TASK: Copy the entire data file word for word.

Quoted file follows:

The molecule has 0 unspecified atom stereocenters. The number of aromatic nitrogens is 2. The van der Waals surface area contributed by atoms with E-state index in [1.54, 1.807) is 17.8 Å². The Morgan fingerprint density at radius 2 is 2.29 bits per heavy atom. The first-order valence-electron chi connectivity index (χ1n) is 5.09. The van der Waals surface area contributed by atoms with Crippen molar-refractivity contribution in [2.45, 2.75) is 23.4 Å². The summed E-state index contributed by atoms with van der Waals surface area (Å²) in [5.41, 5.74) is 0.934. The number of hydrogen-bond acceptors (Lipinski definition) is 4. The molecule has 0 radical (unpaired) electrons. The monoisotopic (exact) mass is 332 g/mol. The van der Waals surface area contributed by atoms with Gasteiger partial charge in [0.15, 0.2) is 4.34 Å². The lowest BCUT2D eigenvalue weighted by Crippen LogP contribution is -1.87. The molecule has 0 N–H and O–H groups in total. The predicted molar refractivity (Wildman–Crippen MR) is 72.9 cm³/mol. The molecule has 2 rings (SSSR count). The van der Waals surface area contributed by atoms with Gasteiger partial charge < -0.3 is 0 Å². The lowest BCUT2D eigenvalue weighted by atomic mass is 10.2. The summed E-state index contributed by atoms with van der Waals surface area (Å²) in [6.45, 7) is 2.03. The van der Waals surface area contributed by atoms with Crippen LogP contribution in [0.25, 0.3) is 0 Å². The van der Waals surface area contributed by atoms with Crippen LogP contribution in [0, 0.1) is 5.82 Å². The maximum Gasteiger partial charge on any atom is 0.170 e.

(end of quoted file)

The molecule has 0 unspecified atom stereocenters. The number of aromatic nitrogens is 2. The van der Waals surface area contributed by atoms with E-state index in [1.54, 1.807) is 17.8 Å². The Morgan fingerprint density at radius 2 is 2.29 bits per heavy atom. The first-order valence-electron chi connectivity index (χ1n) is 5.09. The van der Waals surface area contributed by atoms with Crippen molar-refractivity contribution in [2.45, 2.75) is 23.4 Å². The summed E-state index contributed by atoms with van der Waals surface area (Å²) in [5.41, 5.74) is 0.934. The number of hydrogen-bond acceptors (Lipinski definition) is 4. The molecule has 0 radical (unpaired) electrons. The monoisotopic (exact) mass is 332 g/mol. The van der Waals surface area contributed by atoms with Gasteiger partial charge in [0.15, 0.2) is 4.34 Å². The lowest BCUT2D eigenvalue weighted by Crippen LogP contribution is -1.87. The molecule has 0 N–H and O–H groups in total. The predicted molar refractivity (Wildman–Crippen MR) is 72.9 cm³/mol. The molecule has 2 rings (SSSR count). The van der Waals surface area contributed by atoms with Gasteiger partial charge < -0.3 is 0 Å². The lowest BCUT2D eigenvalue weighted by atomic mass is 10.2. The summed E-state index contributed by atoms with van der Waals surface area (Å²) in [6.45, 7) is 2.03. The van der Waals surface area contributed by atoms with Crippen LogP contribution in [0.25, 0.3) is 0 Å². The van der Waals surface area contributed by atoms with Crippen LogP contribution in [0, 0.1) is 5.82 Å². The maximum Gasteiger partial charge on any atom is 0.170 e.